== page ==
Peter Ivanovich is the kind of best friend you probably don't want to have. The narrator tells us that he's one of Ivan Ilych's two "nearest acquaintances" (together with Fedor Vasilievich [1.19]).
The two men go all the way back to law school and have a long history together. Once Ivan comes to St. Petersburg, he and Peter work together at the Court of Justice. They see a lot of each other socially, and they're both bridge fanatics.
Yet in spite of seemingly being so close to Ivan, Peter Ivanovich doesn't feel all that much when Ivan dies. He just hopes that it might lead to a promotion for his wife's brother. While he does go to Ivan's funeral, it's only because he thinks he's "under obligations" (1.19). Once Peter gets to Ivan's house, all he wants to do is get out as quickly as possible so he can play bridge with Schwartz and his other friends.
Not that the funeral leaves Peter Ivanovich totally unfazed. Seeing Ivan's corpse is an uncomfortable experience, though not because he misses Ivan. Peter Ivanovich just doesn't like thinking about death, disease, or anything unpleasant, because they make it harder for him to be cheerful and enjoy himself. And that's just about all he wants to do.
Normally Peter tries to avoid thinking all of those nasty things like death and dying. When he's reminded of them or when he starts to think that what happened to Ivan might just happen to him, it makes him very nervous and displeased. He positively can't bear to think about his own death. Which is why, during Ivan's service, "[h]e did not look once at the dead man, did not yield to any depressing influence, and was one of the first to leave the room" (1.48).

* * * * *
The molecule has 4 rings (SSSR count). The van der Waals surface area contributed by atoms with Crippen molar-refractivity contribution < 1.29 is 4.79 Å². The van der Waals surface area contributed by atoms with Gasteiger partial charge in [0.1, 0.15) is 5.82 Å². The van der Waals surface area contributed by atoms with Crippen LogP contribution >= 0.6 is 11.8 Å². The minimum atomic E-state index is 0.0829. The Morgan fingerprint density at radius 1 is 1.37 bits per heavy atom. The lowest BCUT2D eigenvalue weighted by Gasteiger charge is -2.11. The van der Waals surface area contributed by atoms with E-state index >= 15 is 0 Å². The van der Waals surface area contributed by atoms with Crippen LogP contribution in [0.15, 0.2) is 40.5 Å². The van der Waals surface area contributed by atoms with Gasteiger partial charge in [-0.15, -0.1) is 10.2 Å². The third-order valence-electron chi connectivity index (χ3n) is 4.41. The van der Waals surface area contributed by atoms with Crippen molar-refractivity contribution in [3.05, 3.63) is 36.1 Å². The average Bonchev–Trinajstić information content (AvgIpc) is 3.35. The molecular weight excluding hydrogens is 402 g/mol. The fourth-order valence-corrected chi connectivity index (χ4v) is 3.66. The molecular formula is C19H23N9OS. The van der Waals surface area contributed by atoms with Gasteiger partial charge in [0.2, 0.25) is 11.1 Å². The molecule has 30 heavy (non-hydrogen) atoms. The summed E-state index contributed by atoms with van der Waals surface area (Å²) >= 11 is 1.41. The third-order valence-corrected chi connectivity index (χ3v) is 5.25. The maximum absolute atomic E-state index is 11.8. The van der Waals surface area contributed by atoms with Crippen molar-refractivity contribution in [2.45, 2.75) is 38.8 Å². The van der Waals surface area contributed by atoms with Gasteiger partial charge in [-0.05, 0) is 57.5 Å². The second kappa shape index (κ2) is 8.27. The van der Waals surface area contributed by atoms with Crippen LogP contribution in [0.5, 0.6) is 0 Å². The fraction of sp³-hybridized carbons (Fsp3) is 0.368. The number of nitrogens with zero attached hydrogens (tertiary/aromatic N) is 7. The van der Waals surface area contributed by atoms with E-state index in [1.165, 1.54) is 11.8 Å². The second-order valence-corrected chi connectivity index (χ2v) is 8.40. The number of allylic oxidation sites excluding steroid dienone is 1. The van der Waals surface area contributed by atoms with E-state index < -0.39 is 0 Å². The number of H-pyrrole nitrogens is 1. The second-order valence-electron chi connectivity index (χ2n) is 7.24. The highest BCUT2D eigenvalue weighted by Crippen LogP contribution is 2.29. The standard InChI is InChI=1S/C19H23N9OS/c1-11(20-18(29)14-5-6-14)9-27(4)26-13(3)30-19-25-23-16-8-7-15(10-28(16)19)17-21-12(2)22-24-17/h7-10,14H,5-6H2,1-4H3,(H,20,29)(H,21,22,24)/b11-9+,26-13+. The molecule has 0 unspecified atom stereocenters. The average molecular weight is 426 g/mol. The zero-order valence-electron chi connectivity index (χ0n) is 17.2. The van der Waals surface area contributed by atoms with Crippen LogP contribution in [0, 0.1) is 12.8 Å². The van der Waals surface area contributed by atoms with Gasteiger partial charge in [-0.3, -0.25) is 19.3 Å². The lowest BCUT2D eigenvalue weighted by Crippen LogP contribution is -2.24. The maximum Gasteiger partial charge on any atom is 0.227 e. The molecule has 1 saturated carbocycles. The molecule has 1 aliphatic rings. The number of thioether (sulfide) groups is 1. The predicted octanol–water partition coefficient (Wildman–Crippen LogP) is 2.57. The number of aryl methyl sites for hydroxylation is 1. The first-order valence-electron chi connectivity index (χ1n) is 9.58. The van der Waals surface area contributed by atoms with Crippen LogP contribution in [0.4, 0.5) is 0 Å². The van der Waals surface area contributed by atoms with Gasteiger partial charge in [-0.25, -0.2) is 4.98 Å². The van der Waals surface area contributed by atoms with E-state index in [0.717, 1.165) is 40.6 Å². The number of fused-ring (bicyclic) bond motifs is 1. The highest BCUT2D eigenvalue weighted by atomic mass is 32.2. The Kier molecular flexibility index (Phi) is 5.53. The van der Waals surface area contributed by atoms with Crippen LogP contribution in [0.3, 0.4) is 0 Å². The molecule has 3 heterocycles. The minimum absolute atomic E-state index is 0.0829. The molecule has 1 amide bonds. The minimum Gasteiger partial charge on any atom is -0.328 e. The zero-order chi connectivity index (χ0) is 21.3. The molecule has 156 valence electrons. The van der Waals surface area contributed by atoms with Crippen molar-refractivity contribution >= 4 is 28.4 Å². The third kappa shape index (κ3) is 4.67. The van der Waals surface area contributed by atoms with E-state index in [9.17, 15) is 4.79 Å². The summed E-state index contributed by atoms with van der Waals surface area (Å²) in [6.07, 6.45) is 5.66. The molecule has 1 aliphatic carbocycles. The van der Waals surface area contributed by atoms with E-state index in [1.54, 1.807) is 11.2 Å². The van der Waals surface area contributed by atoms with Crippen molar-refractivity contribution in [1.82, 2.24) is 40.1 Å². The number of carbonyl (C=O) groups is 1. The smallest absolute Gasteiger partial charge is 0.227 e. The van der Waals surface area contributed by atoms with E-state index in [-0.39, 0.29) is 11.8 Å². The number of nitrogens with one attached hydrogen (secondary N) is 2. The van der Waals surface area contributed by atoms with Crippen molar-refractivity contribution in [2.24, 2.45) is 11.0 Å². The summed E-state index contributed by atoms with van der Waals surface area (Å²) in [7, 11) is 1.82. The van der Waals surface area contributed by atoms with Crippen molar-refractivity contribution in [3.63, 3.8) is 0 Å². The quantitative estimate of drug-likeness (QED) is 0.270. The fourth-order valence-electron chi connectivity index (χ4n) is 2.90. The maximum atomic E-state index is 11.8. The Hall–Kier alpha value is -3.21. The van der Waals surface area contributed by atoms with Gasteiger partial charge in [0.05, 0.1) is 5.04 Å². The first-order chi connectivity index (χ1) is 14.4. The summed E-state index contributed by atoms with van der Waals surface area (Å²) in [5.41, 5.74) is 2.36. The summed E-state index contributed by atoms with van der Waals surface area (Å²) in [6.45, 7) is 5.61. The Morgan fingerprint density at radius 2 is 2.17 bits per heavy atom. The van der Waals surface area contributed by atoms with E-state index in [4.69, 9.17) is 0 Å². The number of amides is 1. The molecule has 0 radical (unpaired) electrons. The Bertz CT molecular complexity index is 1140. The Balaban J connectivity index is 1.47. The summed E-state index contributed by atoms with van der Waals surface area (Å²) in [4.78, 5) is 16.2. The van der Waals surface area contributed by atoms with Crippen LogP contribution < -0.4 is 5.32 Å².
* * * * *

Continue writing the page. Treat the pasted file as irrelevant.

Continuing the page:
Although he doesn't show up much after the first chapter, Peter Ivanovich is the central character of that chapter. The first chapter is told from his perspective (though not in the first person sense). It's through his eyes that we first see the false world of Ivan Ilych – his work place, his friends, his family, and home. And by getting to know Peter Ivanovich intimately, we see first-hand what the people in that world are like. We also see what Ivan was like before he was sick. (We are meant to assume that Ivan was similar to Peter Ivanovich in his background, profession, social circle, and character.)
What we're supposed to take away from Peter Ivanovich – and the world he represents – is that he's false. His friendship with Ivan represents one respect in which he's false – the relationship is not deeply felt at all, and evidently devoid of real care. But that's not the only thing.
Almost all of Peter Ivanovich's gestures feel faked; he makes them only because they're the right thing to do in front of everyone else. He crosses himself and bows before Ivan's casket not because of any feeling he has, but because it's what one does . But his fakeness is even more obvious in his expressions of sympathy for Praskovya Fedorovna:
Praskovya Fedorovna recognizing Peter Ivanovich, sighed, went close up to him, took his hand, and said: "I know you were a true friend to Ivan Ilych..." and looked at him awaiting some suitable response. And Peter Ivanovich knew that, just as it had been the right thing to cross himself in that room, so what he had to do here was to press her hand, sigh, and say, "Believe me..." So he did all this and as he did it felt that the desired result had been achieved: that both he and she were touched. (1.29)
The central falseness in Peter's character, however, is his refusal to admit his own mortality; he carefully tries to blind himself to the fact that he's going to die someday. That's tied in with his selfish desire to deal only with what's pleasant to him. Like bridge games. And that particular falseness in Peter sets up the rest of the story. It's that falseness which is at the heart of Peter's (and Ivan Ilych's) whole world, and it's that falseness which will be brutally exposed over the rest of the story by Ivan's own experience of dying.